How Fee-only Financial Planning Works
Part 1 in a Series on Understanding Direct (and Indirect) Financial Advisor Fees
You know your personal financial advisor gets paid. They run a business, after all. Have you ever had a discussion with your personal financial advisor about how he or she makes a living? Do you know the differences in compensation types for financial planners? In this post, we’ll look at how fee-only financial planning works, describe the pros and cons and share questions you can ask your financial planner.The money your financial advisor earns generally comes in the form of a commission for products sold or a percentage-based fee for assets managed. Sometimes it’s a combination of the two. But aside from the dollars and sense associated with these direct costs, what indirect costs might you incur based on your financial advisor’s business model? If you are feeling timid about asking, just think about how much he or she already knows about your private information. Go ahead and ask away!
Fee-Only Financial Planning: A fee-based financial planner gets paid an annual percentage of the assets managed on your behalf, generally .50-2.5% or 50 -250 basis points.
Example: An investment advisor is managing an account for a client and charging an annual fee of 1.65%. The average account balance for each quarter of the year was exactly $100,000. The client paid the fee quarterly, totaling $1,650 for the year.
- Advisor Motivation: If your account value goes up, your fee-based financial planner will make more money. He or she is motivated to grow your account and minimize losses. As a percentage, the fees tend to be higher when total investment value is low and they are reduced as investment values go up. So, while you might pay 1.65% for your fee-only financial planner to manage $100,000 in assets, that fee might be reduced to 0.75% if you have $1,000,000 in assets.
Fee-only Financial Planning: The Investor Advantage:
What are the advantages of fee-only financial planners? There are several advantages to this model.
- Fees are directly debited from investment accounts and do not need to come out of the investor’s monthly budget. That means you don’t have to find a separate way to pay for the financial advisors’ fees.
- Fee-only financial advisors are not motivated to push certain investment or insurance products to earn a commission. As an investor, this may give you added confidence in your advisor’s recommendations.
- Fee-only financial advisors tend to have access to a wider variety of investments because they do not represent just one family of investments. This may help you get access to investment opportunities you would not get with a commissioned investment advisor.
- There tends to be greater flexibility to move among different investments because the investor is not hit with a commission each time new stocks are purchased. This may provide a long-term financial advantage as your investments grow.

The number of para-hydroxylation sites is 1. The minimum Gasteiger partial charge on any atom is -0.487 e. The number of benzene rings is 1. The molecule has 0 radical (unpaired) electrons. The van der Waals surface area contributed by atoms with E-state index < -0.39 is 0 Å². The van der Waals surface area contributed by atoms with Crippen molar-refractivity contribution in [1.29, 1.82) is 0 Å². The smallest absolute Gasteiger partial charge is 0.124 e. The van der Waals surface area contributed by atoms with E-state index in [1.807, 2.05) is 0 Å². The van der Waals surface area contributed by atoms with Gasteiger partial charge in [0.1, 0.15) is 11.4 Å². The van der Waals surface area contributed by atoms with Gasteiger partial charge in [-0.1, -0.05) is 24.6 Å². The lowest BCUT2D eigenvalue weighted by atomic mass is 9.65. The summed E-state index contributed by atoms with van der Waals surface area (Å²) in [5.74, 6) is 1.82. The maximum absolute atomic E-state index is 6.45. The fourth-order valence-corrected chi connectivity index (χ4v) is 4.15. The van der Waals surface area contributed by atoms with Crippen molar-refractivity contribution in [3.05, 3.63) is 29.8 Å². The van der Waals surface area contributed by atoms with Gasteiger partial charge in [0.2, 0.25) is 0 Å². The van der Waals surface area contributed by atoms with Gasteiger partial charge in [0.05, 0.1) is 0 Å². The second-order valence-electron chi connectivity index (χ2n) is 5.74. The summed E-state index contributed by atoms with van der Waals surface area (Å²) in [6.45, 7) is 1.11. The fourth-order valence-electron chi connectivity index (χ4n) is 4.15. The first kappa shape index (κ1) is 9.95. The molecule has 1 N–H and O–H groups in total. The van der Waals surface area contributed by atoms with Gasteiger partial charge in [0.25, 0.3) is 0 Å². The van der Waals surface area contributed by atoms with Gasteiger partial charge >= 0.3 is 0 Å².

What are the disadvantages of fee-only financial planners? Investors may face these challenges:
- Clients may lose track of what services are provided for the fees that are assessed. There is a potential for fees to be collected on “auto pilot” with very little ongoing service provided by the financial advisor. You may feel that your advisor is not actively engaged in your investment plan.
- Clients may not know the percentage that is collected from their investments and therefore cannot compare financial advisory services or investment techniques. You may pay more than is typical for your investment portfolio.
- Annual fees are less costly in the beginning compared to commissions, but over time they can cost more than commission-based shares of the same investment. You may find that your once-competitive rates no longer are.
Questions to ask a fee-only financial advisor:
If you’ll be meeting with a fee-only financial planner, here are some questions you can ask to help you understand how you’ll be charged for the work they do on your behalf.
- On what percentage are your fees based? Do they vary by investment? At what points do the fees change based on the value of your investments?
- How is that percentage figured? (Many companies use the average quarterly balance of your investments and make quarterly or annual withdrawals.)
- Where and how is this amount recorded and on what statement(s)? (This will help you identify where to look for fees, so you can monitor what you are being charged.)
- What ongoing planning and brokerage services are provided for the fees paid?
Fee-only financial planning has been deemed the most transparent fee structure because it separates investment services from investment funds by putting the focus on your account balance instead of the promotion of specific funds. Working with a fee-based financial planner allows you to quickly and easily determine the fees you will pay by using your period ending balance and the agreed upon annual percentage rate for financial planning services.